by Hugh Sullivan

Hastings Council’s planning committee will determine later this month whether an innovative development in the provision of GP medical services in the Old Town will go ahead. Two practices currently operating from Roebuck House on the High Street are hoping to re-locate to new premises at the Ice House in Rock-a-Nore incorporating not only a new GP surgery and dentist surgery on the upper floors, but also a pharmacy and health restaurant on the ground floor and gym/dance studio in the basement below. However they are facing opposition from their prospective neighbours opposite, the Shipwreck Museum and Blue Reef Aquarium, whose administrators claim that these intended uses, which need planning permission, are out of kilter with the Council’s Development Management Plan for the Old Town. They have filed objections on the ground that the promotion of medical services in this area, however beneficial to local residents, will add to already existing traffic and parking problems to the detraction of tourist interests which the Plan is supposed to enhance.

The trend in GP provision, both locally and nationally, is for practices to get bigger with a view to meeting wider ancillary needs – “co-location of medical services” in NHS jargon. Several practices in Hastings and St Leonards that were previously operated by single-handers or small partnerships in limited space have been taken over by a national group IMH (head office in Manchester boasting around 50 sites in all), viz. Station Plaza, Little Ridge, Essenden Road and Shankill. The practices at Roebuck House are thus in the minority that are still owned and run locally. Together they currently serve 10,000 patients and, according to partner Dr Craig Namvar, who is buying the Ice House site in his own name, his is the only one on the east side of Hastings which is still taking new patients onto its list. It does already offer ancillary services that include ante-natal care and mother-and-baby clinics, and asthma and diabetic counselling. But floorspace constraints prevent it from expanding further.

The intended premises at the Rock-a-Nore Ice House will have six consulting and examination rooms as well as the dentist’s surgery and pharmacy facilities. And Dr Namvar’s vision is to provide not just reactive medical services but also an environment that promotes positive health, hence the intended restaurant and activity studio.

Planning consultants Murphy Associates who have been advising Dr Namvar argue in their supporting document – “the fact that the local planning authority has a preference for tourist related uses in this location should not be imposed to the extent that it fails to provide and promote healthy places to live, choice, diversity and competitiveness.”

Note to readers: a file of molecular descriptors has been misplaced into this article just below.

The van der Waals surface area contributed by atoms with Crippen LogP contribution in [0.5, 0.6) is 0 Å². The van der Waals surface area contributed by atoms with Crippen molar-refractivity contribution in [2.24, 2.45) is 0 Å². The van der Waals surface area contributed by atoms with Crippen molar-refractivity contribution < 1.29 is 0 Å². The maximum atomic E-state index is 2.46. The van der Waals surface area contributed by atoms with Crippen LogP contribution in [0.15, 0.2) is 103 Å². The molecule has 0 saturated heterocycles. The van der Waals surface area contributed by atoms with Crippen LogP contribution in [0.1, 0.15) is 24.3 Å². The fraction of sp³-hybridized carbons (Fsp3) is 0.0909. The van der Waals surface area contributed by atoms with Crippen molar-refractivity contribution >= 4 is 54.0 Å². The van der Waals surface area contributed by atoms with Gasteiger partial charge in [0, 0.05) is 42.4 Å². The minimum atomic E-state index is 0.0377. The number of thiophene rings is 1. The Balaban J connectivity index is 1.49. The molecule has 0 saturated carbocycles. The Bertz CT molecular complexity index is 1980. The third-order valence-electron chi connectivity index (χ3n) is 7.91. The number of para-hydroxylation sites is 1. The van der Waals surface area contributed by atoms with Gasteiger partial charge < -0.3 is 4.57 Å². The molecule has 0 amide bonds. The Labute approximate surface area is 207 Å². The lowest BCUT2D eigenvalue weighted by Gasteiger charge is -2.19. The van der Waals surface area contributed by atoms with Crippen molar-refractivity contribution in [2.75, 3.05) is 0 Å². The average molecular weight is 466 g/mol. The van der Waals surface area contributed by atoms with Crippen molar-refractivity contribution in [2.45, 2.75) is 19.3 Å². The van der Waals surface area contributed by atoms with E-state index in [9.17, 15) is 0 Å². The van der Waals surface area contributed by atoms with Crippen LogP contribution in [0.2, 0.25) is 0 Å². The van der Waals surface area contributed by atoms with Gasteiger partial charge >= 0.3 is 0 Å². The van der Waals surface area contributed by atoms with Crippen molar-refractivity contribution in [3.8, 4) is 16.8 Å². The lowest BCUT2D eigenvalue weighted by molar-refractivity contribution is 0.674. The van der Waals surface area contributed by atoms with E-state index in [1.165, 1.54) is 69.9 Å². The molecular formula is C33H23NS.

That last phrase draws the planning committee’s attention to the fact that, although the current planning use for the site is for a hotel and it has been marketed as such in shell form for the past eight years by the previous owners, there have been no takers, and the building has remained empty throughout this period. It seems that the structure is too small to interest any national hotel chains while being too constrained and inflexible for a boutique. The residential flats in the buildings alongside, which have been sold successfully over the past decade have been laid out individually in such a way as maximise the waterfront views – it would be more difficult for a hotel to avoid some back rooms ending up with their guests offered only a close-up vista of the cliff face. Nevertheless the planning committee have requested further “clarification” of the historical marketing process before accepting that retention of the site for hotel development is not viable.

Parking and traffic flows are clearly problematic issues, as they are all over Hastings.

Jacqui Stanford of the Shipwreck Museum complains that at busy periods the Rock-a-Nore car parks are already full or overflowing, with traffic backed up the road and having to turn and exit in vain. But for that matter the existing High Street premises are hardly well provided on either score. Furthermore, as Dr Namvar points out, the peak hours of GP consultations tend to be between 8 and 11 am on weekdays whereas the tourist attractions, including those raising formal objection, have a predominantly afternoon or evening and weekend clientele, and a relatively limited season. The prospective GP practices would have to rent parking spaces amongst the existing Council provision at Rock-a-Nore – but so too would any successful hotel.

For further details of the planning consultation see the Council’s open website: http://publicaccess.hastings.gov.uk/online-applications.

We hope you have enjoyed reading this article. The future of our volunteer led, non-profit publication would be far more secure with the aid of a small donation. It only takes a minute and we would be very grateful.